A grasping riot of mutual pocket-pickers

COYNE: Edmontonians saw federal funding not as a favour, but as an entitlement
Artist's rendering of EXPO 2017
Artist's rendering of EXPO 2017

The writer for the Edmonton Sun was measuring his words. Edmontonians, he wrote, “don’t feel we have been kicked in the teeth by Prime Minister Stephen Harper and his Edmonton ‘lieutenant’ Rona Ambrose.” Pause. “Because it’s far more comparable to being kicked in the groin.”

He was hardly alone in the sentiment. It was a “cold shoulder to the jaw,” said the Edmonton Journal. A writer for the paper complained the city had been “stonewalled, snubbed and rejected without appeal.” As for the mayor, well, “this is the most disheartened day I’ve had as an Edmontonian, as a Canadian, as an Albertan,” he said, accusing Ambrose of having “failed the city.”

And everyone agreed: come the next election, local Tory MPs would pay with their seats.
What had set off all this rending of garments? What terrible injury had the city suffered? The federal government had failed to cough up the $706 million the city was hoping would help defray the costs of putting on Expo 2017, on which it has bid. Edmonton was a pleasant, prosperous place to live before it ever entered anyone’s head to host a world’s fair, as it will be long after Expo 2017, wherever it is eventually held, has been forgotten. But at this particular moment in time, the fair’s promoters had worked themselves up into the belief that the whole future of the city depended on it.

And, more to the point, that they were owed. The money was not something they were requesting, as a special favour. No, it was theirs. They were entitled to it.

To be fair, Edmontonians have some reason to feel ill-used. The feds had, after all, kicked in funding for the Vancouver Olympics, as they have the Toronto Pan-Am Games. As citizens of the richest province, moreover, Albertans foot a disproportionate amount of the bill whenever Ottawa flashes its credit card in this way.

But the sense of grievance, the bellicose rhetoric, the demands that local MPs “deliver the goods,” the willingness to resort to blackmail and threats—that was all too familiar. In recent times we have seen the same script played out in Quebec City, over its proposed arena, and in Saskatchewan, over potash, and in Newfoundland, over just about everything. Nor are these isolated examples. It is the standard tactic of every province, industry or interest group in the country, all of them firmly convinced the rest of the country is sponging off them, and each one just as insistent the rest of Canada owes them a living.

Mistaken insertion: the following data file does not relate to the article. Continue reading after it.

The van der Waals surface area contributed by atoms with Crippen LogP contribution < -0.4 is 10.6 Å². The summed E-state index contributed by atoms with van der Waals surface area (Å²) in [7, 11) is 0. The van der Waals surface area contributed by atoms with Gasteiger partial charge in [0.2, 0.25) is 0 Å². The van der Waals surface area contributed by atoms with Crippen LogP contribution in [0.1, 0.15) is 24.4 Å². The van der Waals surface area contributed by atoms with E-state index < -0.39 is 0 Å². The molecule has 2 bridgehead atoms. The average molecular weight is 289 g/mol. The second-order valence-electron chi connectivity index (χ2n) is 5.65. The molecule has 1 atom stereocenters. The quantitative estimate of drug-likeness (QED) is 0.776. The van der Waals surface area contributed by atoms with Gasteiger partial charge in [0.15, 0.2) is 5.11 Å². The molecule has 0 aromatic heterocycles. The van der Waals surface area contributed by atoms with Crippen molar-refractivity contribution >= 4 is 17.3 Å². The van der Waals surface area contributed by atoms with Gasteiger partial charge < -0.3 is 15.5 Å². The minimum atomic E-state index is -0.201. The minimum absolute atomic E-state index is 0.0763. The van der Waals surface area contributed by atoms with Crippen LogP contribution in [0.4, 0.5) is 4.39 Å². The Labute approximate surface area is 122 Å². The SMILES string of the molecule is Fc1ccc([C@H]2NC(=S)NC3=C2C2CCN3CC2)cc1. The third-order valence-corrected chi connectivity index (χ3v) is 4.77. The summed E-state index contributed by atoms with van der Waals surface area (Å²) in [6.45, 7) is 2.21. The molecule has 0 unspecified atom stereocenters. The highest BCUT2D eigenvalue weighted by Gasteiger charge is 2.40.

Because that’s the principle at work in each of these disputes. Even where there is no explicit transfer of funds from the federal treasury, it’s always about redistributing income from one group of Canadians to another. The Potash decision, for example, was not, as claimed, about Ottawa “saying no” to a foreign multinational. It was about Ottawa confiscating the capital gain the sale might have yielded the Canadian shareholders in Potash Corp.—and from the other companies across the country in which they might have reinvested the proceeds—for the benefit of the government of Saskatchewan, and whichever interests it preferred to favour.

Possibly, if those involved stopped to think, they would feel ashamed. It is a shameful thing, after all, to beg. It is twice as shameful to beg that someone steal from someone else on your behalf. And it is three times as shameful if in fact you are not even begging, but demanding, backed by threats. But because it is the government, and especially because it is in far-off Ottawa, we persuade ourselves that we are not doing what we plainly are.

When did we become such chronic whiners? How did a country founded by fur traders and built by sodbusters and loggers and adventurers of every kind turn into this grasping, covetous riot of mutual pocket-pickers?

I’ll tell you how. Because it works. Because time after time, the federal government has shown it can be rolled. Because, in the end, the money is there. And it will not stop until the feds start saying no, until they make clear that, actually, the money is not there—it’s all borrowed—and it certainly isn’t theirs.

Or short of that, we could lay down a few ground rules. First, that the only moral basis of redistribution is from rich to poor—not from Edmonton to Quebec, or Quebec to Edmonton, or city to country, or roads to trains to planes and back to roads, or the thousand other ways in which governments attempt the arithmetically impossible task of redistributing from everybody to everybody.

Second, ministers should be legally required, when making spending announcements, to express them as a percentage of the budget, rather than in dollar terms. This would have three salutary effects. One, to destroy the pretense that the money is a result of the minister’s personal munificence. Two, to emphasize that spending decisions are about choices, about allocating scarce resources among competing wants, not raw amounts. And three, to produce a disappointingly small number: “three-tenths of one per cent of current federal spending” is rather less exciting than “$706 million.”

Last, there should be appointed a Minister of Opportunity Costs, whose sole responsibility would be to remind his colleagues around the cabinet table that nothing is free, that to favour one industry is to penalize every other. No doubt they will be astonished to hear it. Every single time.